Equations » Quadratic equations (x2 = number / sum-product-method / the quadratic formula)

Recognise:

Quadratic equations can be divided into three categories.
Every category has its own way of solving the equation.

 Category: Examples: Reducible to x2 = number x2 = 25  or  x2 – 7 = 2 Reducible to binomial = 0 5x2 – x = 0 or 3x2 + 5x = x2 – 7x Reducible to trinomial = 0 5x2 – 4x + 3 = 0 or 3x2 = 2x2 + 4x + 12

Factorising formulas (incl. sum-product-method)
Completing the square
Calculate the vertex
Shape of the parabola
Calculate the points of intersection with the axes
More examples (mixed)

x2 = number

Use the balance method or the card method to solve these equations.
Reduce to x2 on the left-hand side and then find the square root.
REMEMBER: MOST OFTEN THERE ARE TWO SOLUTIONS!

Example 1
 x2 = 25 x = or x = – x = 5 or x = –5

Example 2
 x2 + 7 = 2 x2 = –5
doesn't exist:
no solutions

Example 3
 –2x2 + 1 = –97 –2x2 = –98 x2 = 49 x = or x = – x = 7 or x = –7
Example 4
 (x + 3)2 + 5 = 86 (x + 3)2 = 81 x + 3 = – or x + 3 = x + 3 = –9 or x + 3 = 9 x = –12 or x = 6

Binomial = 0

Reduce to zero and factorise the binomial (single brackets). After factorising, either the left-hand factor or the right-hand factor must be zero.

Example 1
 5x2 – x = 0 x(5x – 1) = 0
 x = 0 or 5x – 1 = 0 x = 0 or 5x = 1 x = 0 or x = 15
Example 2
 3x2 + 5x = x2 – 7x 2x2 + 12x = 0 2x(x + 6) = 0
 2x = 0 or x + 6 = 0 x = 0 or x = –6

Trinomial = 0

Reduce to zero and then factorise the trinomial (double brackets). When factorising is not possible, use the quadratic formula / abc-formula or completing the square.

Example 1
 2x2 + 4x + 12 = 3x2 –x2 + 4x + 12 = 0 x2 – 4x – 12 = 0 (x + 2)(x – 6) = 0
 x + 2 = 0 or x – 6 = 0 x = –2 or x = 6
Example 2
5x2 – 4x – 3 = 0
a = 5,  b = –4,  c = –3
D = (–4)2 – 4 · 5 · –3 = 76
 x = –(–4) + 2 × 5 or x = –(–4) – 2 × 5 x ≈ 1.27 or x ≈ –0.47

Factorising

Single brackets (binomial)

Look for the greatest common divider in both terms.
That is what you write in front of the brackets.
Your factorised formula is always of the form y = …(… + …)  or  y = …(… – …).
Example: In both terms of y = 6x2 + 15x you have a factor 3x
After all, the formula can be written as y = 2 × 3 × x × x + 3 × 5 × x.
This formula can therefore be factorised and written as y = 3x(2x + 5).

Sum-product-method (trinomials)

A sum is the answer of an addition and a product is the answer of a multiplication.
The sum-product-method can only be used with a trinomial that is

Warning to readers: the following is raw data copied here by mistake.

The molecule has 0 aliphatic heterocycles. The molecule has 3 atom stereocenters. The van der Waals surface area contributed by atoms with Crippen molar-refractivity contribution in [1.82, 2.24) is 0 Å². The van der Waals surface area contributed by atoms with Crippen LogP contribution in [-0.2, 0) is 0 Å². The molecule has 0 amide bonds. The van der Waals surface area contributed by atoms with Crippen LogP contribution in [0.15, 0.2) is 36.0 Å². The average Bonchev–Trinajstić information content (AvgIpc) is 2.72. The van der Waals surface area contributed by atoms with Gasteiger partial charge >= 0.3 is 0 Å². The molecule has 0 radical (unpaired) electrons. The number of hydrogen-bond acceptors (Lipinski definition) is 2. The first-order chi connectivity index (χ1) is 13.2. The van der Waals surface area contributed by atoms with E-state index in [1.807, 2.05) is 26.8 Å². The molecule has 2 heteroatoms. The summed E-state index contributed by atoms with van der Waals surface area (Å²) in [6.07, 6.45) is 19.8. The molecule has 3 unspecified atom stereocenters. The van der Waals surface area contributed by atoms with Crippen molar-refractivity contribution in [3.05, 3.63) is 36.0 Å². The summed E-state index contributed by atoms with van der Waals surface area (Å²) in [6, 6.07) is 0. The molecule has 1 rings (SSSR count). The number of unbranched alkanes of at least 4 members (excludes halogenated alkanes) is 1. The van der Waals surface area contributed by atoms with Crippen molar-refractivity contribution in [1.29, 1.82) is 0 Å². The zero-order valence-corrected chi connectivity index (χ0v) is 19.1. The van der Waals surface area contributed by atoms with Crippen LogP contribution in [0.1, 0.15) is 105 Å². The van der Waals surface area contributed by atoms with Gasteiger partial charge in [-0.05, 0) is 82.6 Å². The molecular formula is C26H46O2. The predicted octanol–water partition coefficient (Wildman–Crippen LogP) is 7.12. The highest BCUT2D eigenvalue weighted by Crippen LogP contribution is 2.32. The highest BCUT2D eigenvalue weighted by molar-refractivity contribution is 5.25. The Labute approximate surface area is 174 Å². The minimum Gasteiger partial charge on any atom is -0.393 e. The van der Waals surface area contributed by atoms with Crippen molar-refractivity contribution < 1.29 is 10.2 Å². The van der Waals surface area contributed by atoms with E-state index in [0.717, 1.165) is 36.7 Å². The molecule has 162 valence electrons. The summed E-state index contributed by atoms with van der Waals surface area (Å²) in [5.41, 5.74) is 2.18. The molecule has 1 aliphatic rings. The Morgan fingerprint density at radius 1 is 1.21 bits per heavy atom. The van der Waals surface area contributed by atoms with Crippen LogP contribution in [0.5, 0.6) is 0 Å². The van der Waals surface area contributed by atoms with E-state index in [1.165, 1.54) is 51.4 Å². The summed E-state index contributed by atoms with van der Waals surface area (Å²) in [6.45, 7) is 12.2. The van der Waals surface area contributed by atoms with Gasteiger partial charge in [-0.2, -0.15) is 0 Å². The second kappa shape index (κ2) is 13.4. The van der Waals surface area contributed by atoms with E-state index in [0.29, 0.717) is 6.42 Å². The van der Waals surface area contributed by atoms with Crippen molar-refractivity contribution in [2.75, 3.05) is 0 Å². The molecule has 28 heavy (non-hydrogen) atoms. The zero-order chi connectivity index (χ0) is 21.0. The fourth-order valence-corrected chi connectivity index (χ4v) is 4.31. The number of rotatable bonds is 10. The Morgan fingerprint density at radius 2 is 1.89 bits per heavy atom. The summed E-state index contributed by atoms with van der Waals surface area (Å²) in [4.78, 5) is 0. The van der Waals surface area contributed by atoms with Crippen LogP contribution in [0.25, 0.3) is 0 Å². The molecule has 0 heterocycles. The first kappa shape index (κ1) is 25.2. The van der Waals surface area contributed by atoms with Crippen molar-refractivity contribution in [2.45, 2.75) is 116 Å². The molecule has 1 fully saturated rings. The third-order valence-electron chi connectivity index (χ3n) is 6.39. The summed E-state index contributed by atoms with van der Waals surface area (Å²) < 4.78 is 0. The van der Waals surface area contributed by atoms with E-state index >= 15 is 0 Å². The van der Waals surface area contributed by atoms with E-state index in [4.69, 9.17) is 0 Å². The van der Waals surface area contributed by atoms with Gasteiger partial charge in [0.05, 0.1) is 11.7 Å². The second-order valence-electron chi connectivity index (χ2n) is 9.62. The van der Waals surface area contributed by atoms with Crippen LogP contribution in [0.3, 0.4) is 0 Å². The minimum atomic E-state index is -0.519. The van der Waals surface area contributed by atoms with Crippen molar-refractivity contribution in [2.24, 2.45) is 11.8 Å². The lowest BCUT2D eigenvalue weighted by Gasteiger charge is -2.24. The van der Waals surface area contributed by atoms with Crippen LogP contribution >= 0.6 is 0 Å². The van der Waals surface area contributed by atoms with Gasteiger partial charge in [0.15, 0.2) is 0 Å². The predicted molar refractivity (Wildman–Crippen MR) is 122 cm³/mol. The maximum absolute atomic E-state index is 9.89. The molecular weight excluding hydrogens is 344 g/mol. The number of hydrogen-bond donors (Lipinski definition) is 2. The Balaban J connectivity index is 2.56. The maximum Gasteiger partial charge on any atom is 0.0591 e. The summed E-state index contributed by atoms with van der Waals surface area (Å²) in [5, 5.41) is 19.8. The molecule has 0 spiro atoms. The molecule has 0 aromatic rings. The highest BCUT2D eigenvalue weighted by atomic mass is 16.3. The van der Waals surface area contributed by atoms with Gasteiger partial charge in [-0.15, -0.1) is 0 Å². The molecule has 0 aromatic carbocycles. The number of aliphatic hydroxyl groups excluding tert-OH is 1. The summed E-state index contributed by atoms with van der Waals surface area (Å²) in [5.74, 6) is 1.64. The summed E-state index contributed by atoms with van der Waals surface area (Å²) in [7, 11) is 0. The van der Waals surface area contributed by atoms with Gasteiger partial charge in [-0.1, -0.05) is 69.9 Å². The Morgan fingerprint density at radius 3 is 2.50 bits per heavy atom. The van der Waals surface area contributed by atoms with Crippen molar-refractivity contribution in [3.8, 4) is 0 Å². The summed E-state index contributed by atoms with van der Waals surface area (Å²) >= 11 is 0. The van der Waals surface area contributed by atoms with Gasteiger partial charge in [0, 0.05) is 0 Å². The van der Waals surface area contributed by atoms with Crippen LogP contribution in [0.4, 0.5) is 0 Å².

written as x2 + bx + c = 0 (so a = 1).
Underneath this trinomial you write double brackets like this: (x … …)(x … …) = 0
Behind the x on the open spaces you have to fill in the two numbers that are added b and multiplied c. Write a + in front of positive numbers.

Example 1
 x2 + 5x + 6 = 0 (x + 3)(x + 2) = 0 x = –3 or x = –2

Example 2
 x2 – 6x + 9 = 0 (x – 3)(x – 3) = 0
x = 3

Example 3
15x2 + 15x – 6 = 0
get a = 1 by multiplying every term by 5
x2 + x – 30 = 0
(x – 5)(x + 6) = 0
x = 5 or x = –6
Example 4
5x2 + 25x – 70 = 0
get a = 1 by dividing every term by 5
x2 + 5x – 14 = 0
(x – 2)(x + 7) = 0
x = 2 or x = –7

This formula can be used to solve every quadratic equation.
However, only use it on trinomials that cannot be factorised, as it costs a lot of work.

The equation has to be written as ax2 + bx + c = 0.
Find the numbers for a, b and c. Watch out with negative numbers!

With these numbers you first calculate the Discriminant, the formula is:
D = b2 – 4ac
When D is negative, you have no solutions.
When D is zero, you have one solution.
When D is positive, you have two solutions.

When D is not negative, use the following two formulas to calculate the values of x.
x = b + 2a or x = b – 2a

Watch out! On your calculator this might look like this:
(–b + ) / (2 × a)

Do you want to know how this formula is derived?
Look at derivation of the quadratic formula.

Example 2 at 'Trinomial = 0' above and example 6 all the way at the bottom of the page are examples of the quadratic formula.

Completing the square

You can also solve a quadratic equation by completing the square. However, it is not necessary to learn this. After all, you can solve any quadtratic equation with the quadratic formula / abc-formula. Look at completing the square for the theory and a number of examples on how you can solve a quadratic equation by completing the square.

Calculate the vertex

Use xvertex = b2a.
To calculate yvertexyou have to fill in xvertexinto the formula.

Shape of the parabola

Is completely determined by a.
When a = positive you have an upward-opening parabola
When a = negative you have a downward-opening parabola
The bigger the difference between a and zero, the narrower the parabola is.

Calculate the points of intersection with the axes

For the intersection with the y-axis, calculate y for x = 0.
For the intersections with the x-axis calculate x for y = 0.

When you have an equation like 2x2 + 5x + p = 0  or  –x2 + 2x  + 1,5 = –4x + p, check quadratic equations with a parameter.

More examples (mixed)

Example 1
 x2 – 5 = 31 x2 = 36 x = or x = – x = 6 or x = –6

Example 2
 (5 – 2x)2 = 81 5 – 2x = or 5 – 2x = – 5 – 2x = 9 or 5 – 2x = –9 –2x = 4 or –2x = –14 x = –2 or x = 7

Example 3
 2x2 = 8x 2x2 – 8x = 0 2x(x – 4) = 0 2x = 0 or x – 4 = 0 x = 0 or x = 4

Example 4
 x(x + 2) = 3 x2 + 2x = 3 x2 + 2x – 3 = 0 (x + 3)(x – 1) = 0 x + 3 = 0 or x – 1 = 0 x = –3 or x = 1

Example 5
 (3x – 1)2 = (x – 7)2 3x – 1 = x – 7 or 3x – 1 = –(x – 7) 2x = –6 or 3x – 1 = –x + 7 x = –3 or 4x = 8 x = –3 or x = 2

Example 6
 x2 + 7x + 9.5 = 19x – 2x2 3x2 – 12x + 9.5 = 0
a = 3,  b = –12,  c = 9.5
D = (–12)2 – 4 × 3 × 9.5 = 30
 x = –(–12) + 2 × 3 or x = –(–12) – 2 × 3 x ≈ 2.91 or x ≈ 1.09

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